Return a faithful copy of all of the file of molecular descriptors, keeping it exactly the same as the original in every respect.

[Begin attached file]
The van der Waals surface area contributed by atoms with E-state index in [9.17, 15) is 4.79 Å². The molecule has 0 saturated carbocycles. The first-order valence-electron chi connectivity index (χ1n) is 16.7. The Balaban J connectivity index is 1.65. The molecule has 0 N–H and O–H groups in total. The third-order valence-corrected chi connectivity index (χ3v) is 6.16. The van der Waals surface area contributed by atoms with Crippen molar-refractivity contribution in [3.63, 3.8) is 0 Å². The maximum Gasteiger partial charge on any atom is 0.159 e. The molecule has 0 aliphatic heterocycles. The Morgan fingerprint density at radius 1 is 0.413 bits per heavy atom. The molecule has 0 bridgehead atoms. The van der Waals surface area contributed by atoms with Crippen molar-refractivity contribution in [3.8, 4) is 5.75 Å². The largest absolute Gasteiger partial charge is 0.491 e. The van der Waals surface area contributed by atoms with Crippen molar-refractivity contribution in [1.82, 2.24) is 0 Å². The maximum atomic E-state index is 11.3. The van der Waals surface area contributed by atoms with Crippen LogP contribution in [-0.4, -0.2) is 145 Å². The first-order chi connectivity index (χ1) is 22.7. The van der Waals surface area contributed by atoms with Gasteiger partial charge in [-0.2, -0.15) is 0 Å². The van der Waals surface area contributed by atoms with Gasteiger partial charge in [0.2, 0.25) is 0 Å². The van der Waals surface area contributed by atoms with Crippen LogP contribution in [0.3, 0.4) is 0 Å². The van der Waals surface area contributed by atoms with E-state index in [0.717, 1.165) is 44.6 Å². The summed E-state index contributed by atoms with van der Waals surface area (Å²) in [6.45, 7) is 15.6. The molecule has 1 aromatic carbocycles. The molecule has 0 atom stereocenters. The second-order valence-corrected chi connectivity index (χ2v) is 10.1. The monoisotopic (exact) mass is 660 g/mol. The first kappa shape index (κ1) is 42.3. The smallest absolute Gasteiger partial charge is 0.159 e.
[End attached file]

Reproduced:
The van der Waals surface area contributed by atoms with E-state index in [9.17, 15) is 4.79 Å². The molecule has 0 saturated carbocycles. The first-order valence-electron chi connectivity index (χ1n) is 16.7. The Balaban J connectivity index is 1.65. The molecule has 0 N–H and O–H groups in total. The third-order valence-corrected chi connectivity index (χ3v) is 6.16. The van der Waals surface area contributed by atoms with Crippen molar-refractivity contribution in [3.63, 3.8) is 0 Å². The maximum Gasteiger partial charge on any atom is 0.159 e. The molecule has 0 aliphatic heterocycles. The Morgan fingerprint density at radius 1 is 0.413 bits per heavy atom. The molecule has 0 bridgehead atoms. The van der Waals surface area contributed by atoms with Crippen molar-refractivity contribution in [3.8, 4) is 5.75 Å². The largest absolute Gasteiger partial charge is 0.491 e. The van der Waals surface area contributed by atoms with Crippen molar-refractivity contribution in [1.82, 2.24) is 0 Å². The maximum atomic E-state index is 11.3. The van der Waals surface area contributed by atoms with Crippen LogP contribution in [-0.4, -0.2) is 145 Å². The first-order chi connectivity index (χ1) is 22.7. The van der Waals surface area contributed by atoms with Gasteiger partial charge in [-0.2, -0.15) is 0 Å². The van der Waals surface area contributed by atoms with Gasteiger partial charge in [0.2, 0.25) is 0 Å². The van der Waals surface area contributed by atoms with Crippen LogP contribution in [0.3, 0.4) is 0 Å². The van der Waals surface area contributed by atoms with E-state index in [0.717, 1.165) is 44.6 Å². The summed E-state index contributed by atoms with van der Waals surface area (Å²) in [6.45, 7) is 15.6. The molecule has 1 aromatic carbocycles. The molecule has 0 atom stereocenters. The second-order valence-corrected chi connectivity index (χ2v) is 10.1. The monoisotopic (exact) mass is 660 g/mol. The first kappa shape index (κ1) is 42.3. The smallest absolute Gasteiger partial charge is 0.159 e.